Lectionary Reflections for the First Sunday in Lent
March 9, 2014
Genesis 2:15-17, 3:1-7 (preferred reading, Genesis 2:15-3:7)
We begin our Journey into Lent with the affirmation that God’s grace is greater than our sin. The story of Adam and Eve, the primordial legend of humankind’s evolution, begins with relationship and creativity and ends with ambiguity and uncertain adventure. Still, they grow in spite of, and perhaps because of, leaving the garden. The passage from Romans proclaims the universality of grace: we have made a mess of things but God’s grace pursues those who are most ardent in sinful behaviors. Nothing, even including our sin, can separate us from the love of God. Jesus travels to the wilderness for a retreat and comes to terms with the possibilities as well as challenges of his vocation as God’s emissary and healer of humankind.
The Genesis passage, despite popular explanations, is a clear argument against the misnamed doctrine of original sin. Sin is, in fact, derivative; the goodness of humankind and the universe is original, and prior to any misadventures on our part. Today’s reading begins with human creativity, tilling the garden and naming the animals. The mythical first couple lives an idyllic existence: there is no dissonance between instinct and action. They do what they are told, without objection or second thoughts. They are naked and unashamed.
The question of the Genesis passage is whether the fall of humankind is upward or downward. The mythical couple eats from the tree of knowledge of good and evil, and experience the complexity and dissonance of life for the first time. They no longer align themselves fully with God’s vision; however, the dissonance allows them greater agency. As Jewish scholars have noted, the first sin does not alienate the first couple from God: God continues to protect and inspire them. They go forth from the garden, never to return to childhood innocence, but they become parents, history makers, and creators, claiming their own agency in relationship with God.
Psalm 32 connects confession with well-being. The act of confession is a form of communion with God which restores relationship and opens us to the loving energies of God. Our lack of self-awareness leads to alienation from God and contributes to ill health. Confession allows for the emergence of healing power that can enhance our spiritual and relational stature. Confession is good for the soul, and also the body.
The words of Romans 5 introduce within Christian writings the doctrine of first, or “original” sin. The first couple’s sin upsets our personal and cosmic well-being. Suffering and death – the dissonance of mortality – enter the world. Life becomes messy, and so does death, but the story does not end with human alienation from God and others. In Christ sin is defeated; its alienating power is overcome by God’s love. While all die in Adam, all live in Christ.
Paul may be saying more than he intends – he certainly is saying more than most of his interpreters – when he proclaims the universality of grace. No Calvinist, separating the world into saved and damned, or Lutheran (following Luther’s Bondage of the Will), asserting that God passes over the lost, Paul’s universalism embraces everyone. At the very least, God intends to save all humankind. Yet, something more may be at stake: what is it about “all” you don’t understand? Over the years, I have witnessed the misguided gymnastics of preachers and commentators attempting to interpret “all” as “some” or as limited to God’s “chosen ones,” when the clear sense of the passage suggests a grace that embraces everyone. In the spirit of Romans 8: if nothing can separate us from the love of God, then at some deep level no one can be separated from the love of God.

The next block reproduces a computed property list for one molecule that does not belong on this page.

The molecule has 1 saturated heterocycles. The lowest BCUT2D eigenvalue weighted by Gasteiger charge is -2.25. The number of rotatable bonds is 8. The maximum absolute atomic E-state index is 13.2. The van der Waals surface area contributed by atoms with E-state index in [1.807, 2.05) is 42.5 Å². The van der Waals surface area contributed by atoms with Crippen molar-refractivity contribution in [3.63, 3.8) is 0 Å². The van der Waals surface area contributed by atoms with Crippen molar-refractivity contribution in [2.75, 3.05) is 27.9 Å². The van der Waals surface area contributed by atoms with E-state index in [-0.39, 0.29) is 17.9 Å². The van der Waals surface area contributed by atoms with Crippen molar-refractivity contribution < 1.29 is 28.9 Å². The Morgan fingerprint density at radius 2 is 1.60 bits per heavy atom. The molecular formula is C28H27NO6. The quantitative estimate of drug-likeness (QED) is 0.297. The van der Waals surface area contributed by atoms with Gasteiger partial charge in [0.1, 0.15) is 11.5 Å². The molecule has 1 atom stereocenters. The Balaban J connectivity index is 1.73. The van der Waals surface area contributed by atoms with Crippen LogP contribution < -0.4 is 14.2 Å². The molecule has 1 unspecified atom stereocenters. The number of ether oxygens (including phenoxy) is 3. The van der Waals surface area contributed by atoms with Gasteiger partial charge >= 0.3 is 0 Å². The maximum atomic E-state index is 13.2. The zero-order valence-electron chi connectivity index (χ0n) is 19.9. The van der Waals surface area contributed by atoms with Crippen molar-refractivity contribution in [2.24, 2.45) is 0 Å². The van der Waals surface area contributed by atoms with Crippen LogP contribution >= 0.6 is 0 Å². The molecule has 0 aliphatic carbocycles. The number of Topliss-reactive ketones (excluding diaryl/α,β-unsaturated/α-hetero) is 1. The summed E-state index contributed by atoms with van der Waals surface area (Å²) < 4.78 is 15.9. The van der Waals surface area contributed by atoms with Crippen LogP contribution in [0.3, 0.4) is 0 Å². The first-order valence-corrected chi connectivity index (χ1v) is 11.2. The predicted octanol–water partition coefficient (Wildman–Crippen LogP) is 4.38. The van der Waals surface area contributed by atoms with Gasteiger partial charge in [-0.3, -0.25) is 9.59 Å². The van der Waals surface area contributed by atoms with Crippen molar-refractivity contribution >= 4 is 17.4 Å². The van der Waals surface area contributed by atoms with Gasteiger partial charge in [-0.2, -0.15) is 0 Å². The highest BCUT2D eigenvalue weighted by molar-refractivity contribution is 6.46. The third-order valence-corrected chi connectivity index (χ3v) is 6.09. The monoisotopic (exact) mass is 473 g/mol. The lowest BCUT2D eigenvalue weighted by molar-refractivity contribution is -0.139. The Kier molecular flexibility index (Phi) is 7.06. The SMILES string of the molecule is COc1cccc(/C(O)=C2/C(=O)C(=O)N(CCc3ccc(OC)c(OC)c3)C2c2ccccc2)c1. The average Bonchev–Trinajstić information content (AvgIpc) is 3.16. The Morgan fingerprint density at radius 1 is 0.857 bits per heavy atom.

Matthew’s Gospel describes Jesus’ retreat in the wilderness. Inspired by his baptism and the descent of the Spirit, Jesus discovers that the Spirit both agitates and comforts. He is driven into the desert for a time of introspection and spiritual discernment. He discovers, with the North African Desert Mothers and Fathers, that the desert is full of life: he confronts the temptations inherent in the power he now possesses. He may use his vocation for good or for ill; he may succumb to “good things” (security, power, and comfort) that stand in the way of embodying the “best things.” Every gift comes with temptations and the greater the gift, the greater potential for misuse and self-interest.
Jesus responds to the temptations inherent in his vocational power by prayerfully taking these temptations to God. Jesus has agency but unlike the primordial couple, he seeks to blend his agency with God’s creative vision. In so doing, Jesus’ power is focused and transformed to achieve healing and wholeness for all generations.
The Lenten wilderness journey provides a great opportunity for spiritual discernment. Insightfully and imaginatively interpreted, today’s passages invite us to consider our relationships with one another and with God. They help us understand confession as a positive practice, nurturing our spirits and even our physical well-being. They call us to consider our vocations and the temptations inherent in our deepest gifts and passions.